Controversy swirls over Megan Rapinoe in Subway ads

Subway ads featuring Megan Rapinoe

Subway franchisees say customers are upset that soccer star knelt during the anthem at Olympics

The Subway franchise is making news again… and not in a good way. The brand has hired sports stars to publicize its new menu, and Subway franchisees are not feeling the love for the choice of controversial Olympian Megan Rapinoe, who knelt during the national anthem before the team’s bronze medal-winning soccer match. 

Customers have criticized Rapinoe’s appearance in the ad campaign but don’t seem to have problems with tennis’s Serena Williams, football’s Tom Brady, and basketball’s Stephen Curry, who complete the celebrity foursome. The athletes – along with the voice of retired NBA star Charles Barkley – promote the company’s Eat Fresh Refresh menu update. Rapinoe, who has also made headlines for stridently supporting equal pay for women, launches a soccer ball that knocks a burrito out of a man’s grasp in a Subway ad.

Some franchisees told Business Insider that the Subway franchise is wasting money on ads with a polarizing spokeswoman. Purple-haired Rapinoe was actually one of several Olympians who knelt in protest of systemic racism and police brutality in the United States – but of course she’s the only one who’s featured in the Subway franchise’s ads. 

Business Insider reported that a customer at a Bakersfield, Calif., Subway franchise wrote on Facebook: “As long as you have Megan Rapinoe representing your company, I won’t buy another sandwich from your stores.” The article also said that someone had affixed a sign to a Subway franchise’s door that read: “Boycott Subway until Subway fires the anti-American.”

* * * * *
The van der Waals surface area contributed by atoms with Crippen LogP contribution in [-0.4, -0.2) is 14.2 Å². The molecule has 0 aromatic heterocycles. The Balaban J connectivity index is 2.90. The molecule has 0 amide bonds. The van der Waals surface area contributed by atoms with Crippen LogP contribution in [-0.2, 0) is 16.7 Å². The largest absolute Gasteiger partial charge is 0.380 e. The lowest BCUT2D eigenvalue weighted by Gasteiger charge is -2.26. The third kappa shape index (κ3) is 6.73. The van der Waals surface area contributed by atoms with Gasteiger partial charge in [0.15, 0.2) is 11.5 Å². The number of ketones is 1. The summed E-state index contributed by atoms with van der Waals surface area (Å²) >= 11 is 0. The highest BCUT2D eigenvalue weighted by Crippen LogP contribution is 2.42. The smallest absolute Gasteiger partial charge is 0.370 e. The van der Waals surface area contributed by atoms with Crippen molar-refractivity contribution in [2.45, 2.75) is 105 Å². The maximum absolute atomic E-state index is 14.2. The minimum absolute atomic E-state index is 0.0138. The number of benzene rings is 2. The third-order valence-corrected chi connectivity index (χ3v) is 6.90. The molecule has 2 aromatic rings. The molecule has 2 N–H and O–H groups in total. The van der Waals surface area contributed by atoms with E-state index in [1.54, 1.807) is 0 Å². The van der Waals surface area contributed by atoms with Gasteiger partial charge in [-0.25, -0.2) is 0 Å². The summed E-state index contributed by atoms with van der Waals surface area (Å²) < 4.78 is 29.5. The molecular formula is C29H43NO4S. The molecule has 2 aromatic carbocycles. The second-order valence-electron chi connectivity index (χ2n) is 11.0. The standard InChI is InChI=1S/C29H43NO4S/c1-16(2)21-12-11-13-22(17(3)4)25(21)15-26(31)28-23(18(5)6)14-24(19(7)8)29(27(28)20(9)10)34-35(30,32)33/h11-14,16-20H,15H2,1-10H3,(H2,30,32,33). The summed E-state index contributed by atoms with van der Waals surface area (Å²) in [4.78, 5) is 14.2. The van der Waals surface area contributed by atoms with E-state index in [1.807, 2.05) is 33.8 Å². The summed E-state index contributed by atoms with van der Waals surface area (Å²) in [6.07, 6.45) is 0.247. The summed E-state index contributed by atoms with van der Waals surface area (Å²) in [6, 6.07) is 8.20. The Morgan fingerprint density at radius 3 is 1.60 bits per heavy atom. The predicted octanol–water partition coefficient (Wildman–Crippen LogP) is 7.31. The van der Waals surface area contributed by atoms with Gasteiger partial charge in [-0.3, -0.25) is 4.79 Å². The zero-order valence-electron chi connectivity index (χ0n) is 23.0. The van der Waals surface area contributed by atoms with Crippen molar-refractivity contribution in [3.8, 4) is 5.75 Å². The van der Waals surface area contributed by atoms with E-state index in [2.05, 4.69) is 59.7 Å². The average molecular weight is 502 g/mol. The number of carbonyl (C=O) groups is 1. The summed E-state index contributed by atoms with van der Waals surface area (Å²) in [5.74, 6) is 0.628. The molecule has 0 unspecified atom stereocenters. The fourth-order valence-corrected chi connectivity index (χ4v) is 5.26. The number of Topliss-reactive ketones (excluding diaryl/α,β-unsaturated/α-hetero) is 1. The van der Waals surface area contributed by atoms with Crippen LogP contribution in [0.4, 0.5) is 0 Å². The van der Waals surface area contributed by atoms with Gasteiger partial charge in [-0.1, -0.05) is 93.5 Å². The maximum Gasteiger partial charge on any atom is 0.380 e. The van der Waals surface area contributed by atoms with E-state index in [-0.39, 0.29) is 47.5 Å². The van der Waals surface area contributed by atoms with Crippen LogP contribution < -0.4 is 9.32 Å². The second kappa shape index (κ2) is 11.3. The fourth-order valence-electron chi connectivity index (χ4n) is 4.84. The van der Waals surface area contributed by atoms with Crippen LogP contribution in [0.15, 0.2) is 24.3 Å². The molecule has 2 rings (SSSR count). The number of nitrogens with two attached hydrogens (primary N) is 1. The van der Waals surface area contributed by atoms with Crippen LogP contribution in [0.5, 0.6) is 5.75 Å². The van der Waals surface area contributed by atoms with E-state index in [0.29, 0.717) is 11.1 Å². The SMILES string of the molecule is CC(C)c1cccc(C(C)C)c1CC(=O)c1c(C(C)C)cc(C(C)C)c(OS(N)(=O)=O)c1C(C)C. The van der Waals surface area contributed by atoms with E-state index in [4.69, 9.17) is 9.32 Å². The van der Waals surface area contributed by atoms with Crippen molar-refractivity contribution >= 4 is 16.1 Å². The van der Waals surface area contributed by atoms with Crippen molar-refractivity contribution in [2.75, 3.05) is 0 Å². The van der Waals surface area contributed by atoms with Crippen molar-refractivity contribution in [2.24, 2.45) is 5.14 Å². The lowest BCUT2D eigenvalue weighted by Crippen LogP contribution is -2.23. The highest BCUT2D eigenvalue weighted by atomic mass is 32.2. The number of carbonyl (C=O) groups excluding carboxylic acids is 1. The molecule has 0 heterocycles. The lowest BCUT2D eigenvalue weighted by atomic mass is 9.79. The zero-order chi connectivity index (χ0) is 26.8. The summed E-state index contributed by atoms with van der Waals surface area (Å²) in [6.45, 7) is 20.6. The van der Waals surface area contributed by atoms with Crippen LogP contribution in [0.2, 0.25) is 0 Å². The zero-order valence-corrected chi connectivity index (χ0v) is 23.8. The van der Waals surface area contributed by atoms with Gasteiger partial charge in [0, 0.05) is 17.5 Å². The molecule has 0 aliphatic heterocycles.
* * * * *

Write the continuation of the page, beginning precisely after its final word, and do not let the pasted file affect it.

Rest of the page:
Mario Denoto, owner of two Subway franchises in Wisconson, emailed company headquarters to say, “Please end Megan’s commercials,” Insider reported. Subway’s major franchisee organization, the North American Association of Subway Franchisees, has piled on, according to media reports. Executive Director Illya Berecz told franchisees, “Your NAASF Board has already communicated with [Subway] leadership the concerns voiced by NAASF membership,” according to information gathered by The New York Post.

Subway has more than 37,500 locations in 100-plus countries and territories, with 21,700 in the United States. Subway franchisees pay a 4.5% fee for advertising as part of their royalty obligations but have no control over ad content. Fifteen years of ads featuring brand ambassador Jared Fogel, who is serving a minimum of 15 years in federal prison for child pornography and exploitation charges, led to a public relations catastrophe in 2015. 

So far Subway is standing behind Rapinoe, with a spokesperson telling Insider that the “super-star athletes are a natural fit for the Eat Fresh Refresh campaign.” 

The healthier menu debuted July 13 with a planned giveaway of 1 million subs. The reception was tepid, and Subway franchisees blame CEO John Chidsey, previously with Burger King, for not understanding the customer base of the 66-year-old restaurant. 

Insider quoted an eastern U.S. Subway franchisee as saying, “Franchisees are not making money.” Some franchisees have reported a recent uptick in sales revenue, but they attribute that to price hikes they had to make to cover increased prices for food and other materials along with rising labor costs – so it’s not helping their bottom line. They do not believe the menu changes have boosted traffic into their stores, according to various media reports. Visits to the sandwich shops increased .7% in July 2021 compared to pre-pandemic July 2019, according to the tracking firm Placer.ai.

The furor over Rapinoe adds fuel to the already-serious friction between the Subway franchise and its franchisees. In June franchisees pushed for lower royalty fees, more pandemic relief, and better communication with leadership. 

Rapinoe apparently isn’t kryptonite for all brands, however. She has other endorsement deals, including Victoria’s Secret. 

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Mary Vinnedge is an award-winning writer who has served as editor in chief, managing editor and senior editor at national and regional publications, including SUCCESS and Design NJ magazines. A seasoned journalist, Mary covers the latest industry news in her role as staff writer for FranchiseWire
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